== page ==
The California Senate Transportation Committee announced Tuesday that it will hold a public hearing on the use of expert advisers by the state Department of Transportation.
The move came in response to a Bee investigation Sunday that detailed conflicts of interest and secrecy involving an agency panel that recently praised Caltrans construction oversight of the new San Francisco-Oakland Bay Bridge eastern span, and declared the structure safe and sound.
"When peer review panels are making decisions affecting the safety of our roadways, the public deserves open public hearings, access to information, and to hold decision-makers accountable," said committee chairman Sen. Mark DeSaulnier, D-Concord, in a statement. "At a minimum, the public needs to know who is on the panel, what expertise they bring to the review process, and what conflicts of interest they may have."
Transportation officials had described the Toll Bridge Seismic Safety Peer Review Panel as independent. The Bee found that three of its four members have had financial ties with Caltrans or its contractors. Three panelists also helped select the Bay Bridge design, among numerous other conflicts that influenced panelist judgment, according to ethics experts.
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DeSaulnier said in an interview that he favored a fresh examination of the bridge by a genuinely independent panel, given the project's importance and $6.5 billion cost.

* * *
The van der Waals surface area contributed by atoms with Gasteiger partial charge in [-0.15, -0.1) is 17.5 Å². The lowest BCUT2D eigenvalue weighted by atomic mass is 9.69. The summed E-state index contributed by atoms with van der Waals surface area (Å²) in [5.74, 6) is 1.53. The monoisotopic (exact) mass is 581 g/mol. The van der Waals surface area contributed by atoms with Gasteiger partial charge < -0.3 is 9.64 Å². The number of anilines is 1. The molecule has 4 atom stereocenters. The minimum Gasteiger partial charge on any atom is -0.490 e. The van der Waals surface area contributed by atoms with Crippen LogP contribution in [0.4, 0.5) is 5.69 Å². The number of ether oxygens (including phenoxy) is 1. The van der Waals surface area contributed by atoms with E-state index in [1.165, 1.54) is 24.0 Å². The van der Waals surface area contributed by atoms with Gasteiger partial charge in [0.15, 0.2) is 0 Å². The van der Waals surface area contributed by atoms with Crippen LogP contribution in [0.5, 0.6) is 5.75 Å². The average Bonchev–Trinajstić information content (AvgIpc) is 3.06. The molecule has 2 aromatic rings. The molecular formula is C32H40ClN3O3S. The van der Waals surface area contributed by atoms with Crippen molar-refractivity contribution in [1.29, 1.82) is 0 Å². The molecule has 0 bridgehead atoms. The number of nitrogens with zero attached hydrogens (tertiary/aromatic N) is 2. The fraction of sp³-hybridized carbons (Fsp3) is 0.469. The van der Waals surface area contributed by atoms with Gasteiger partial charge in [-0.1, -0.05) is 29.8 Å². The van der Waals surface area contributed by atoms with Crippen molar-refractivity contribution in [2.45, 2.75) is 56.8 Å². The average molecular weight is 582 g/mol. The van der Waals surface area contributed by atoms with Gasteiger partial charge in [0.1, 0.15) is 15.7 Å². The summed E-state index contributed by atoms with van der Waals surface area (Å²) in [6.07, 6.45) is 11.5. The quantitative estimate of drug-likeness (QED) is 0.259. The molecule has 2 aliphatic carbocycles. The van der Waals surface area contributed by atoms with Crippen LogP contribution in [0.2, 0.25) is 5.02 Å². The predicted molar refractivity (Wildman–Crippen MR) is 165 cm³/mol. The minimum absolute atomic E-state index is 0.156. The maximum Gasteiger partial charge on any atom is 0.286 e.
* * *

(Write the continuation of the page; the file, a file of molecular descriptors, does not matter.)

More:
Although the panel members are world-class engineers, he said, they worked within a "Caltrans culture that does not encourage transparency," and often discourages independent inquiry.
The engineering experts met behind closed doors and relied almost entirely on materials prepared or managed by Caltrans, although the panel was asked to convene after evidence of malfeasance by the agency came to light.
"Caltrans really missed an opportunity with this review," said Assemblywoman Bonnie Lowenthal, D-Long Beach, who chairs that chamber's Transportation Committee. "They could have demonstrated the benefits of openness."
The bridge panel examined records about the foundation of the main tower of the new Bay Bridge. It was asked to review the structure after a Bee investigation last fall revealed that a Caltrans employee had ignored requirements meant to ensure accurate testing of the tower's reinforced concrete foundation and had fabricated test results for other structures.
At the hearing, which has not yet been scheduled, senators plan to examine the management of Caltrans' expert panels, DeSaulnier said. Legal and ethics authorities will describe practices used by other states and the private sector to ensure impartiality in such groups.
"Caltrans looks forward to discussing the (panel's) conclusion that the Bay Bridge is safe with the Senate Transportation Committee," said agency spokeswoman Tamie McGowen.